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  • May 4, 2013
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Chapter 1: The Nature and Method of Economics

I. The Economic Perspective
a. Scarcity and Choice – unlimited wants and needs of people. There is no such thing as a free lunch, everything has a trade-off, limited resources forces decisions to be made, and this is the core of economics. When a decision is made, there is an opportunity cost that goes with it; it is what you lost in order to fulfill your utility. (Utility- wants) b. Rationalism - There is an assumption that humans will follow rational behavior in their decision making. (ex: IPod on sale) c. Marginalism is the idea that every decision has benefits and costs and the goal is to maximize benefits while minimizing costs. Is the resource worth it or not, or if it is profitable. (ex: hours spent studying = the grade you earn) II. Why Study Economics?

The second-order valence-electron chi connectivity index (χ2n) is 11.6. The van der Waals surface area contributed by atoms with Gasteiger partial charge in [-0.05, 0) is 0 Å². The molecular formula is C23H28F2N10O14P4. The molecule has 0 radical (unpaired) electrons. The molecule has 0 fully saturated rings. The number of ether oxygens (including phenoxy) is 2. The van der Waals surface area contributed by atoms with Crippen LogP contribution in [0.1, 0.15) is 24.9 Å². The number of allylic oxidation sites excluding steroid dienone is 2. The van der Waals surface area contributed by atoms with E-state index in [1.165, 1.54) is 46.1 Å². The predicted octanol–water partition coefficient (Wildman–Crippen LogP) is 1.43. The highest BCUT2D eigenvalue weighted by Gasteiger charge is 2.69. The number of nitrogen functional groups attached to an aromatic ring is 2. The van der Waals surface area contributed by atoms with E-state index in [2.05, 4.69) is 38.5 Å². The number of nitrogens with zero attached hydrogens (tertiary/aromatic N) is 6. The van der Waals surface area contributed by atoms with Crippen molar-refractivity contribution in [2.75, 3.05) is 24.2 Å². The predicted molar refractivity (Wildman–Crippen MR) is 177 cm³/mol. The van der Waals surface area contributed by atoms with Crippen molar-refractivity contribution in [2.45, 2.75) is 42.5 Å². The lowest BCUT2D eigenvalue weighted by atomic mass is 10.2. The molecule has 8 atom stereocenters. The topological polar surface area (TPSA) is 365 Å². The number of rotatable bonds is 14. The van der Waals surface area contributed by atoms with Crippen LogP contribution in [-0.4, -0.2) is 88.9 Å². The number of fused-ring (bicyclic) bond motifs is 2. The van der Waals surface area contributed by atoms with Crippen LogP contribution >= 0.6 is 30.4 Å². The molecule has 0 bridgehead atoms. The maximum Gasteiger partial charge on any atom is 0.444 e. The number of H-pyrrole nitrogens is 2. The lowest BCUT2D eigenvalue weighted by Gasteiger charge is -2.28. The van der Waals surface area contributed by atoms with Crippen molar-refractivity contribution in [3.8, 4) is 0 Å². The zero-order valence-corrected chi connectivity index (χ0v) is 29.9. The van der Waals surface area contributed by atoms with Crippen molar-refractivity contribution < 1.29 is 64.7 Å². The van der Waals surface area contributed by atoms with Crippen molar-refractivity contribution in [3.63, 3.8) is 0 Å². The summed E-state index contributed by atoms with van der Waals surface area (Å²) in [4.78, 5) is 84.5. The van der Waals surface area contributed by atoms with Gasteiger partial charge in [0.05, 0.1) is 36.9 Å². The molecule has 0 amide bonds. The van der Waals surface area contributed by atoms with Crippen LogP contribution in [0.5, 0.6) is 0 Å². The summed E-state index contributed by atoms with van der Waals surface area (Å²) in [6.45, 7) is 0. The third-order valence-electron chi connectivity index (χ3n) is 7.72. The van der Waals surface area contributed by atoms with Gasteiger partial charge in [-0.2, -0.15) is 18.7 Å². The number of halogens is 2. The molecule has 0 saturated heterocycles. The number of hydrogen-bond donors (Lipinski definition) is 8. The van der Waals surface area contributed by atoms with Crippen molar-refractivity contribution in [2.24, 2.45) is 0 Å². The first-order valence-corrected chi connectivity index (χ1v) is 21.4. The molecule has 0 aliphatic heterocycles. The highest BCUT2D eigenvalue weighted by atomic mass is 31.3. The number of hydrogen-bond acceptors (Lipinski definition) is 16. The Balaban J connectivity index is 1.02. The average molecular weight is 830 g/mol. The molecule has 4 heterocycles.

a. Citizenship – Economically intelligent people will make good economic decisions that benefit the society as a whole. b. Professional and personal applications – for example, budgets - you can visualize your opportunity cost so that you can see what you’re losing. III. Economic Methodology – Economists apply the scientific method to their work a. Theoretical Economics – What could be and what might be. The ideas that economists come up with, much like a biologist is a theorist. (ex: you know the heart but you cannot do a surgery on it) i. Terminology – Theories, laws, principles, standard science terminology ii. Generalizations – Economics is diverse because it relies on individuals. (ex: most people in the class like pizza, assumption-everyone is Clements likes pizza) iii. Ceteris paribus– You cannot account for all things at all times, so you assume that everything other than your variables is held constant. Also known as Other Things Equal Assumption. *We are making choices based on 2 cheatings: generalization and Ceteris...